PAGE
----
Julián Castro makes trip to Iowa as midterms — and 2020 decision — loom

Secretary of Housing and Urban Development Julian Castro speaking before a speech delivered by President Barack Obama at Central High School in Phoenix, Arizona on Jan. 8, 2015.
Secretary of Housing and Urban Development Julian Castro speaking before a speech delivered by President Barack Obama at Central High School in Phoenix, Arizona on Jan. 8, 2015.
Gage Skidmore / Flickr

Julián Castro is making his first trip to Iowa this weekend as a potential 2020 presidential candidate, looking to boost midterm candidates there and sound out voters in the key presidential proving ground.

The trip comes as Castro’s political operation kicks into high gear, unveiling dozens of endorsements and announcing staff to help him navigate the current election cycle — and maybe the next one.

The three-day trip to the Hawkeye State — Friday through Sunday — includes nine events, ranging from an agriculture startup accelerator to a pair of fundraisers for state legislative candidates. On Friday afternoon, Castro is visiting the Iowa State Fair to speak at the Des Moines Register Old-Fashioned Political Soapbox, a key stop for prospective White House hopefuls.

In an interview with The Texas Tribune on Wednesday, Castro said the purpose of the trip is twofold: to help the candidates he is supporting there and also to hear what is on voters’ minds as he considers a White House bid.

It was not long after Castro left the U.S. Department of Housing and Urban Development in 2017 that he began being mentioned as possible 2020 contender. For months, he has said that he plans to make up his mind on a White House run by the end of the year, and he said in the interview he will “likely make an announcement after the year turns over.”

“What I believe is that people are always most focused on the bread-and-butter issues that affect their family,” Castro said, ticking through issues like health care and jobs. He also cited the chaos in Washington, D.C., under President Donald Trump, specifically how his “erratic behavior on tariffs has hit [Iowa] hard.” Even among some people who voted for Trump in 2016, he added, he believes there is a desire for “different vision.”

In Iowa, Castro is contending with several other potential 2020 candidates who either have already touched down there or will for the first time this weekend. The lineup for the state fair soapbox has included at least four other potential candidates — people like U.S. Rep. Eric Swalwell of California and Democratic megadonor Tom Steyer — as well as a declared candidate, Maryland U.S. Rep. John Delaney.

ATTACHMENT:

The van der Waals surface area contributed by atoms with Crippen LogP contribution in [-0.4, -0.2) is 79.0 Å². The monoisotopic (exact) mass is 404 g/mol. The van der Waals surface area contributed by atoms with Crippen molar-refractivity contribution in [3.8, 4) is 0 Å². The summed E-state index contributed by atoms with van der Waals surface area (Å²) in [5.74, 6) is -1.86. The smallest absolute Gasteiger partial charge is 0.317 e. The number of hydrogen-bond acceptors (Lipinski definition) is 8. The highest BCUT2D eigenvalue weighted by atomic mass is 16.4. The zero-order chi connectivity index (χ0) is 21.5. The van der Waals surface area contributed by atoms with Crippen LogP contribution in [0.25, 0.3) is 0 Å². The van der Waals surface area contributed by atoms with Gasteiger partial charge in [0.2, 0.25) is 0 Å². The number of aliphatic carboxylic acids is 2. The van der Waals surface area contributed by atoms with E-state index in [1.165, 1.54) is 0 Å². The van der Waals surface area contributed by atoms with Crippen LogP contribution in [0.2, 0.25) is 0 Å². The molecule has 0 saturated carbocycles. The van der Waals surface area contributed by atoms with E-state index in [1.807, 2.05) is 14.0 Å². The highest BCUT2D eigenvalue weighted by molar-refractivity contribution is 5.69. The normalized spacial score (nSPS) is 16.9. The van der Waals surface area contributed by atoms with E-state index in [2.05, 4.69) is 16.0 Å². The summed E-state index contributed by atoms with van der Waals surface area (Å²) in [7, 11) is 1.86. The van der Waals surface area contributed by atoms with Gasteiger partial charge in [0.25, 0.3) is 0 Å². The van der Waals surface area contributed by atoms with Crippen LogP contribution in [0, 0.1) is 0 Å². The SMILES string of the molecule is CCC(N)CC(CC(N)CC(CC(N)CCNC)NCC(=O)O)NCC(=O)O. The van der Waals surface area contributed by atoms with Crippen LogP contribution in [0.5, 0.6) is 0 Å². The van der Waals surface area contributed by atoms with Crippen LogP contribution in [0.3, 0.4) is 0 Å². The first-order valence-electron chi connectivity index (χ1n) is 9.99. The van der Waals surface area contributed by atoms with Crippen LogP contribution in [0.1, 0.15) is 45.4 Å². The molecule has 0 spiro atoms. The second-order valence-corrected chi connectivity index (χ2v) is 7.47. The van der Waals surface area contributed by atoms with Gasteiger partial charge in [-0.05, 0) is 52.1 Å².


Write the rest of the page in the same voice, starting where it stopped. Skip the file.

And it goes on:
If the 2020 presidential race informally starts the morning after the midterms, “we’re solidly into the pre-season at this point,” said Dennis Goldford, a political science professor at Drake University in Des Moines. Still, the pre-2020 activity by potential candidates is hovering below most Iowans’ radar. “If you weren’t paying attention, you wouldn’t even know they were there,” Goldford said.

While this weekend marks Castro’s first visit to Iowa as a prospective White House contender, it is not the first politically significant trip he has made this year. He has been to New Hampshire twice and went to Nevada last week — both of which hold famously early presidential primaries — in addition to the trips to places like Georgia to campaign for the gubernatorial candidate there, Stacey Abrams. Castro initially was to travel to Iowa in June, but he canceled the trip to visit El Paso and protest family separations at the border.

Castro’s political activities are being run through his Opportunity First PAC, which was formed a year ago and which he formally launched in January. Since its inception, the group has raised almost $366,982 and spent $174,967, which includes over two dozen donations to candidates it supports, according to records with the Federal Election Commission.

Castro has doled out 64 endorsements through the PAC, weighing in on races ranging from the highest-profile in the country — Jacky Rosen’s bid to topple U.S. Sen. Dean Heller, R-Nevada, for example — to those much farther down the ballot in places like Iowa. The list features 21 candidates up and down the ballot in Texas, including the earliest state contest Castro waded into: former HUD official Colin Allred’s campaign against U.S. Rep. Pete Sessions, R-Dallas.

The PAC allows Castro to engage heavily in the midterms while also making connections he could use later.

Among the Castro supporters who has helped raise money for the PAC is Scott Atlas, a longtime lawyer from Houston. When he hosted an Opportunity First fundraiser earlier this year in a Houston high-rise apartment, Atlas said, “We literally had to break the party into two different events because we couldn’t handle the crowd.”

Atlas wants to see Castro take the leap in 2020, saying the 43-year-old would bring a number of advantages to the race.

“First of all … he’s relatively young — substantially younger than most of the people who’ve been talked about for the position — and for people looking for new leadership — new, young, progressive leadership — it’s harder to think about anybody who’s got a better story and the ability to articulate it than he does,” Atlas said. In addition to embodying the American dream, Atlas added, Castro had an impressive record as San Antonio mayor, comes across as a unifying figure and can make the case he’s “not part of the D.C. establishment.”

“I think he’s got as good a chance as anyone,” Atlas said. “It’s a wide-open race. Who would’ve ever predicted the outcome on the Republican side” in 2016?



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